Mark Wakeford, Managing Director of EvoEnergy, puts forward another compelling reason why businesses all over the UK shouldn’t delay with their plans for solar energy.
Mark Wakeford comments;
“With the Government still pushing for 20GW of solar by 2020, the situation for connecting new installations to the grid is very alarming. While many customers are struggling to understand our Government’s commitment to solar, another issue thrown into the mix is the rapidly decreasing capacity on the UK’s grid for connecting new PV systems; another reason why businesses shouldn’t delay ‘going solar’.
At EvoEnergy, we are increasingly experiencing declined applications for connecting new clients to the grid due to the lack of capacity in certain areas to receive exported electricity; sadly, this isn’t just for remote locations but also in large urban areas. For instance, we’ve just had two rooftop installations declined grid connection at Rugby (250kWp) and Leicester (300kWp) due to the lack of capacity in those regions.
Connecting domestic systems has never presented many issues, however, for commercial installers like ourselves, connecting commercial systems – particularly over 50kWp – is proving to be a frequent battle for obtaining permission from the various Distribution Network Operators (DNO).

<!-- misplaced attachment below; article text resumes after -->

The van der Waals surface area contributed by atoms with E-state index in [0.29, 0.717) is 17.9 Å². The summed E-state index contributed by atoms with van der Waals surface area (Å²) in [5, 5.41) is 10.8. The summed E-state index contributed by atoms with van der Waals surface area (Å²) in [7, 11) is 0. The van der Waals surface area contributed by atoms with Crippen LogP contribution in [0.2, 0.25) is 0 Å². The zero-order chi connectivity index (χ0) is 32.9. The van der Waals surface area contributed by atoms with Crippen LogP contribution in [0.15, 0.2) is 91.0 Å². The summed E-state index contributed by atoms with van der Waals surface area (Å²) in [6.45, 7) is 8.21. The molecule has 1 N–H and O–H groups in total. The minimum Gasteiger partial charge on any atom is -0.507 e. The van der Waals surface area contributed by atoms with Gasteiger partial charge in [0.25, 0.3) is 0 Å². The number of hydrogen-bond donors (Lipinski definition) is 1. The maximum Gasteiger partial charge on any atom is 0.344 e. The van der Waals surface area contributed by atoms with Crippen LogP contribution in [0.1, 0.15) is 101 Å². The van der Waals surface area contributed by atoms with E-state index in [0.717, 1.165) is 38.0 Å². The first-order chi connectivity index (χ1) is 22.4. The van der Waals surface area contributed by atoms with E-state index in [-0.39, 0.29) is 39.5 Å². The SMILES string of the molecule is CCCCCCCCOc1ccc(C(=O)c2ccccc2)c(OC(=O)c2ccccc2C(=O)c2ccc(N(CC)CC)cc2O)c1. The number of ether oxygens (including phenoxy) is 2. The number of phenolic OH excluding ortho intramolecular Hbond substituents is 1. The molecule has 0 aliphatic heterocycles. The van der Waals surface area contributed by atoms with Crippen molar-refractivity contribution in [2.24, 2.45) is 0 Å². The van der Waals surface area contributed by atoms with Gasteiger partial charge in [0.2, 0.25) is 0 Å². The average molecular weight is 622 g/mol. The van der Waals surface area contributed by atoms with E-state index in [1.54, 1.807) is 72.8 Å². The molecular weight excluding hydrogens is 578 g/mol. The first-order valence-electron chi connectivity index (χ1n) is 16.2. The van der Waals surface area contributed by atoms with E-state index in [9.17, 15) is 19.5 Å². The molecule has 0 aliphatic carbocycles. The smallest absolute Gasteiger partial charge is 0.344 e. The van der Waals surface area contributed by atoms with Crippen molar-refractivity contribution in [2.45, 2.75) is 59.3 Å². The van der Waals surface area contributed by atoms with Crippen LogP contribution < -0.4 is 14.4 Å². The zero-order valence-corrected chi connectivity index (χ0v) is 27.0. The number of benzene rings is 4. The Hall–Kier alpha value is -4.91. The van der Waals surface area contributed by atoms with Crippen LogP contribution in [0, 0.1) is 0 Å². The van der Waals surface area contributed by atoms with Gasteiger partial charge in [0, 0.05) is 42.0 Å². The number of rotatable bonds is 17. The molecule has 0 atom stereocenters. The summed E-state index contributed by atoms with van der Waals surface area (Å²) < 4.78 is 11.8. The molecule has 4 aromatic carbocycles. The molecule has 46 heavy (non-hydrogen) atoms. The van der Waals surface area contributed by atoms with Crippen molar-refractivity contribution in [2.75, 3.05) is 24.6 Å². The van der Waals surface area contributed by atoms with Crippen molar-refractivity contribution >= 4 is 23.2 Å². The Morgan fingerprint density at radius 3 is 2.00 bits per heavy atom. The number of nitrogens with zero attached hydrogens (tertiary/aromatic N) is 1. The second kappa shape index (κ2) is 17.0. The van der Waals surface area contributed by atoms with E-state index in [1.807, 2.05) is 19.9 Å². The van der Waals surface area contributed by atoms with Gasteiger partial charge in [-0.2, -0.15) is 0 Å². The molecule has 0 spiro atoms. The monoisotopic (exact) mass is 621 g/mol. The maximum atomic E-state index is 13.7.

At the time of writing this article, it is now difficult to connect new commercial systems in Norfolk, Scotland (other than the major cities), Oxford and Swindon. Without Government investment, the number of regions on this list will only increase.
The latest Government report, Delivering UK Energy Investment, stated that over £16bn has been invested into upgrading the UK’s electricity network since 2010, with an additional £32bn to be potentially invested before 2020. Although their report highlights the importance of upgrading the infrastructure to increase capacity for connecting renewable systems, the current grid constraints that challenge our industry suggest that either this work is yet incomplete or the investment in this area hasn’t been sufficient to meet the growing demand.
While customers have been looking forward to reducing energy bills, the forecast is that any price reduction will be very modest. As an industry we can therefore only hope that the lack of saving passed on to the consumer – and the delay in doing so – is a sign that this much needed investment is being made in the Grid.
The message for large businesses must be that if you hope to use solar to either reduce costs, reduce carbon, improve customer relations or meet your ESOS expectations, then commit now before your competitors use the available capacity in your local grid.”